Testing the Levels of Dapivirine in Blood and Breast Milk - Findings of the Study
  • All participants showed detectable drug levels in milk and plasma, starting at three hours with concentrations gradually increasing and achieving a plateau between seven and 14 days.
  • Peak concentration for breast milk and plasma were 676 pg/mL and 327 pg/mL, respectively.
  • Two days after the ring was removed, drug levels had reduced by 60 percent.
Based on concentrations measured in maternal breast milk, the research team estimated that a breastfed baby's daily exposure to dapivirine would be very low. A 6-month old baby, for example, weighing 8 kg (about 18 lbs) would probably ingest about 600 ng (or 6/10,000 of a milligram) of dapivirine on a daily basis.
  • To give a sense of the low levels of dapivirine exposure of the baby, a similar weight baby being breastfed by a mother taking the antiretroviral combination Truvada, would be exposed to about 4,000 ng of tenofovir and 300,000 ng of emtricitabine each day. These levels have not been found to be unsafe for breastfed infants in studies conducted.
"There is little doubt that safe and effective HIV prevention methods are needed for women during all times of their lives," commented Sharon Hillier, Ph.D., principal investigator of the MTN, and professor and vice chair of the department of obstetrics, gynecology and reproductive sciences at the University of Pittsburgh School of Medicine.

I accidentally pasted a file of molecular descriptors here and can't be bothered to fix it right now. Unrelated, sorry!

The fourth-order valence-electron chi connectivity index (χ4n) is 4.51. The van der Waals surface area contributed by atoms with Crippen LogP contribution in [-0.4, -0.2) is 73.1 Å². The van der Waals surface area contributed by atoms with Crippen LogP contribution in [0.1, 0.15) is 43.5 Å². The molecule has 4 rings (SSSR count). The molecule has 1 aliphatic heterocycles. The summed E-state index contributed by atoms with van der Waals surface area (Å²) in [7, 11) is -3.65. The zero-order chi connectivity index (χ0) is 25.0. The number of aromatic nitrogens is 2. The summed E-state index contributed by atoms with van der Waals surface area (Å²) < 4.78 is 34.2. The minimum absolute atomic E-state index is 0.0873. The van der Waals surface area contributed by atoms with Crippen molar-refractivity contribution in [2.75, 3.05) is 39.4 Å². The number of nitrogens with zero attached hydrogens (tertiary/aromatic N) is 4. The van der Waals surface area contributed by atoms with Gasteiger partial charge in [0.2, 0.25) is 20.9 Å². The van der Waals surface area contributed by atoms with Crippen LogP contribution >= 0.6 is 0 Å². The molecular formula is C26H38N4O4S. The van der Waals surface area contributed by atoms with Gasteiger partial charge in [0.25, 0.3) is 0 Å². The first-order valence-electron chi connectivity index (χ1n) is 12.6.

"With the dapivirine ring, conducting this study was an important first step. If the ring is approved, we'd want it to ultimately be made available to all women, including those who are breastfeeding."

Dr Noguchi echoes these sentiments and is happy that they were able to conduct this early trial without actually exposing infants to the drug.

Dapivirine Vaginal Ring To Prevent HIV Transmission
The International Partnership for Microbicides (IPM), a non-profit organization developed dapivirine monthly vaginal ring as a method to protect against HIV transmission to sexually active women.

When placed inside the vagina, the ring slowly releases dapivirine over a month. The ring is made of a flexible plastic, and women can easily insert and replace the ring themselves each month.

IPM is seeking regulatory approval to use dapivirine ring for women ages 18-45 based on results of ASPIRE, which was conducted by MTN, and The Ring Study, led by IPM.

Future Plans to Evaluate Safety of Dapivirine

Three new studies are being planned as a follow-up to MTN-029/IPM 039 at four MTN-associated trial sites in Malawi, Uganda, South Africa and Zimbabwe
  • MTN-041, a qualitative study hopes to obtain public sentiments about use of a vaginal ring and oral pre-exposure prophylaxis (PrEP) during pregnancy and breastfeeding among women who are themselves pregnant and/or breastfeeding, their male partners and key community gatekeepers, such as health care providers, traditional healers and religious and traditional leaders. The study is expected to start early 2018 pending approvals.
  • In MTN-042, the scientists are planning to evaluate the safety of the ring as well as oral PrEP in approximately 750 pregnant women.
  • MTN-043 plans to extend the study to include approximately 100 women who are breastfeeding and their infants.
In conclusion, the results of these studies would be eagerly awaited to see if dapivirine protection could be extended to pregnant and breastfeeding women as well.Source: Medindia